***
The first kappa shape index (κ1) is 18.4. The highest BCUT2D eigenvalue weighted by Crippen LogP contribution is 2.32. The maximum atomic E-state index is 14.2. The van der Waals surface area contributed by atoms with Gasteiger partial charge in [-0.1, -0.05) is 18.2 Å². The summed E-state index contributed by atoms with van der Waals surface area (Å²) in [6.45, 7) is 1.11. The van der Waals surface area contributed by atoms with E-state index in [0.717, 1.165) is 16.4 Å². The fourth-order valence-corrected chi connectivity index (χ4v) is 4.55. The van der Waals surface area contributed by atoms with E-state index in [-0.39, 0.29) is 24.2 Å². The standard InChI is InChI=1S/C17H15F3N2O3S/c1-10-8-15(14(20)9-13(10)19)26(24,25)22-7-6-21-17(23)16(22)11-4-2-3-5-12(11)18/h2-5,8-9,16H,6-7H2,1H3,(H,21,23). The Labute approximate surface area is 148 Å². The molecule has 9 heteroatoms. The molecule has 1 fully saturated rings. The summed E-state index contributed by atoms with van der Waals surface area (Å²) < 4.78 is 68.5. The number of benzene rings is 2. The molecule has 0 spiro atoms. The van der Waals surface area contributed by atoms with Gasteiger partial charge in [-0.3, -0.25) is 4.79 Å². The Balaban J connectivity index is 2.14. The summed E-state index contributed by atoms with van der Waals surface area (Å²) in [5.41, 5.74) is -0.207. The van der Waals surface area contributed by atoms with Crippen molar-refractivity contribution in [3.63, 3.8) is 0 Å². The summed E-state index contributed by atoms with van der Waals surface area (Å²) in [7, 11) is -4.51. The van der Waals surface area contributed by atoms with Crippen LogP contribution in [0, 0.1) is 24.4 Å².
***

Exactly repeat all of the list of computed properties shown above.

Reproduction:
The first kappa shape index (κ1) is 18.4. The highest BCUT2D eigenvalue weighted by Crippen LogP contribution is 2.32. The maximum atomic E-state index is 14.2. The van der Waals surface area contributed by atoms with Gasteiger partial charge in [-0.1, -0.05) is 18.2 Å². The summed E-state index contributed by atoms with van der Waals surface area (Å²) in [6.45, 7) is 1.11. The van der Waals surface area contributed by atoms with E-state index in [0.717, 1.165) is 16.4 Å². The fourth-order valence-corrected chi connectivity index (χ4v) is 4.55. The van der Waals surface area contributed by atoms with E-state index in [-0.39, 0.29) is 24.2 Å². The standard InChI is InChI=1S/C17H15F3N2O3S/c1-10-8-15(14(20)9-13(10)19)26(24,25)22-7-6-21-17(23)16(22)11-4-2-3-5-12(11)18/h2-5,8-9,16H,6-7H2,1H3,(H,21,23). The Labute approximate surface area is 148 Å². The molecule has 9 heteroatoms. The molecule has 1 fully saturated rings. The summed E-state index contributed by atoms with van der Waals surface area (Å²) < 4.78 is 68.5. The number of benzene rings is 2. The molecule has 0 spiro atoms. The van der Waals surface area contributed by atoms with Gasteiger partial charge in [-0.3, -0.25) is 4.79 Å². The Balaban J connectivity index is 2.14. The summed E-state index contributed by atoms with van der Waals surface area (Å²) in [5.41, 5.74) is -0.207. The van der Waals surface area contributed by atoms with Crippen molar-refractivity contribution in [3.63, 3.8) is 0 Å². The summed E-state index contributed by atoms with van der Waals surface area (Å²) in [7, 11) is -4.51. The van der Waals surface area contributed by atoms with Crippen LogP contribution in [0, 0.1) is 24.4 Å².